States loose court battle against SALT limit

The Tax Cuts and Jobs Act (TCJA) led to major changes to federal tax law. One example of the changes that impact taxpayers is the creation of a cap on the state and local tax (SALT) deduction taxpayers could claim on their federal tax returns. The limit, now set at $10,000, was a blow to wealthy tax payers in high tax states.

Deductions impact residents: A breakdown of the cost

Residents of high tax states often took advantage of the SALT deduction. Examples of average deductions for high tax states include:

  • Connecticut: $18,092
  • New Jersey: $19,563
  • New York: $21,779

As a result of the new law, these taxpayers could no longer deduct the full cost of their SALT payments. Instead, they can now only take, at most, a $10,000 deduction.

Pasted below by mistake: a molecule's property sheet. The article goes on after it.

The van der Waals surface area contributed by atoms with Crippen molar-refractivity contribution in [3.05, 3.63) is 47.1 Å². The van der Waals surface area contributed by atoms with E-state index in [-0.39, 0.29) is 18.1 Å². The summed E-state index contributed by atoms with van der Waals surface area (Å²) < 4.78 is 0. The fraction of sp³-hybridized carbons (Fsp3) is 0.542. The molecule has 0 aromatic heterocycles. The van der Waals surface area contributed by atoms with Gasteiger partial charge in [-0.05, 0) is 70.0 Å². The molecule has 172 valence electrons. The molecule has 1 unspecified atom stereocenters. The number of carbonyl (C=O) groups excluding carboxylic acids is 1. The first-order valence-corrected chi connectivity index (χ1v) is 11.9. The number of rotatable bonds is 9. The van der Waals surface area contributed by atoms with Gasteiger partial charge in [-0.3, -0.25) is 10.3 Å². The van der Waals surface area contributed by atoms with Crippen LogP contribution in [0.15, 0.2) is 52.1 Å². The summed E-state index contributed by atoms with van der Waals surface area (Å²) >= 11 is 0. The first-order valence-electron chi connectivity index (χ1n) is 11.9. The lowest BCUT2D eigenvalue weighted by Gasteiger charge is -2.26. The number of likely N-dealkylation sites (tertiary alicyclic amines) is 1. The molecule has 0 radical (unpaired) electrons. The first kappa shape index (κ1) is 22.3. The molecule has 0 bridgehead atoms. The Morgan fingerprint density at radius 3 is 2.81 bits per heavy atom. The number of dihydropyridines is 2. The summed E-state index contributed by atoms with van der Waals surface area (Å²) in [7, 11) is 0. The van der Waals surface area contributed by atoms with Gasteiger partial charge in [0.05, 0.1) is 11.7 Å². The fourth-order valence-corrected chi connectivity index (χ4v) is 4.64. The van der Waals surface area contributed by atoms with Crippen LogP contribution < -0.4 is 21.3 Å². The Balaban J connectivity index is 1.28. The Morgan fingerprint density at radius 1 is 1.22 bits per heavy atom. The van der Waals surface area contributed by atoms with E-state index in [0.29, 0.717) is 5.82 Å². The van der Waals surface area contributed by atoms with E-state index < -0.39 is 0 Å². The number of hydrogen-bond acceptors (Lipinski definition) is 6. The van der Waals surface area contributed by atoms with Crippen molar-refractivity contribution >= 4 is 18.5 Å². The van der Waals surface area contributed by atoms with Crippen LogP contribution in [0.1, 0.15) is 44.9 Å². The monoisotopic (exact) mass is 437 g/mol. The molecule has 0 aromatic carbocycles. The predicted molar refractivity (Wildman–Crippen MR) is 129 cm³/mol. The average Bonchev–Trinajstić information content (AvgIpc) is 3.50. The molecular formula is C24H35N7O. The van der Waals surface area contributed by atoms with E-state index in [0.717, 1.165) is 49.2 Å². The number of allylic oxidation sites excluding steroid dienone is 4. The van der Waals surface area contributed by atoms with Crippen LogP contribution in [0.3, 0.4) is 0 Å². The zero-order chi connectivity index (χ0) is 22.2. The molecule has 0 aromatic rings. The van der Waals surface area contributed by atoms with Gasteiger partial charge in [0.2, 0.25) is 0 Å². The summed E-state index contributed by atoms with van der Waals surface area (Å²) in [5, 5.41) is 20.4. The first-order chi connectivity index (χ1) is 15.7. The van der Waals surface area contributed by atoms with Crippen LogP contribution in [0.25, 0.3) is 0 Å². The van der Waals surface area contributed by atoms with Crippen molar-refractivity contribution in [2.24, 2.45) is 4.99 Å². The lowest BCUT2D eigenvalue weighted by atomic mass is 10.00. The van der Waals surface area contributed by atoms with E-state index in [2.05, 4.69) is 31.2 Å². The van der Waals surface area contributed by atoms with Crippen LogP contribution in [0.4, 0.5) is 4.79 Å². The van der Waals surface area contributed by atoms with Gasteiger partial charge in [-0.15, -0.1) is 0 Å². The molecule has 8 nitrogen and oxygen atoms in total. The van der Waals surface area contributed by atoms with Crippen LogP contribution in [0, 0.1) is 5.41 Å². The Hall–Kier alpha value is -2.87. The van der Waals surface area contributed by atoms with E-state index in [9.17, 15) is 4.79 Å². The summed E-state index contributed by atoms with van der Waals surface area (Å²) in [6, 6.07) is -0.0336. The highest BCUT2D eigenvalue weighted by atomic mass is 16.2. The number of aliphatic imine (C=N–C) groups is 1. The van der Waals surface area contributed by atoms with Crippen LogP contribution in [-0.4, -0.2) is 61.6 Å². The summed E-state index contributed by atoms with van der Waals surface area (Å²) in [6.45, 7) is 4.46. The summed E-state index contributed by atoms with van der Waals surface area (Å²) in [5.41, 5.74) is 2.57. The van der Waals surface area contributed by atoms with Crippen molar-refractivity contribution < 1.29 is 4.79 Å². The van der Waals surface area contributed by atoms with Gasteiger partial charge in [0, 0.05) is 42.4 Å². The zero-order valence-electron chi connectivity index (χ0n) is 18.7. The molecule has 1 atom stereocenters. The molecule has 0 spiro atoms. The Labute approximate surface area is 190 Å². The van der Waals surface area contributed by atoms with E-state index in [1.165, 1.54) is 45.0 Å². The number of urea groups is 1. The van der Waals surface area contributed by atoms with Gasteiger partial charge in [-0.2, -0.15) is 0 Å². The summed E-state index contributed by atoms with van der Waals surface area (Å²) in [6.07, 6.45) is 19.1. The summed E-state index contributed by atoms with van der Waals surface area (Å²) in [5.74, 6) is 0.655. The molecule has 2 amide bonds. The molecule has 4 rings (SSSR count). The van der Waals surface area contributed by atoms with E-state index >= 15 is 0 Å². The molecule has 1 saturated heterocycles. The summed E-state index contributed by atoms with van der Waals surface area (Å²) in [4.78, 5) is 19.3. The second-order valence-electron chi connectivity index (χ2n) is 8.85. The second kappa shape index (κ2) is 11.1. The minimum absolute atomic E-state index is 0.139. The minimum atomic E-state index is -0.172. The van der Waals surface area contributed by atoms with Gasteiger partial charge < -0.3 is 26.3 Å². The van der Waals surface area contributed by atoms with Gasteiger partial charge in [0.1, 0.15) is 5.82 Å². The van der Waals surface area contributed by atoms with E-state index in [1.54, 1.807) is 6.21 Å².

States fight back: attempts to thwart the limitation fail

Lawmakers of high tax states have taken action to thwart this provision. One example involved an attempt to implement a workaround. The workaround essentially allowed taxpayers to take the SALT deduction as a charitable donation. The IRS denied the workaround.

In another attempt to remove the limitation, Connecticut, Maryland, New Jersey and New York filed suit, stating the passage of this limitation exceeded Congress’ authority. The case was based on the argument the limitation was a “constitutional assault on the states’ sovereign choices.” The just dismissed the case, explaining the states had failed to show the SALT cap was an imposition on their sovereign rights as states.

The states may appeal the ruling and continue their fight to remove the SALT deduction limitation.

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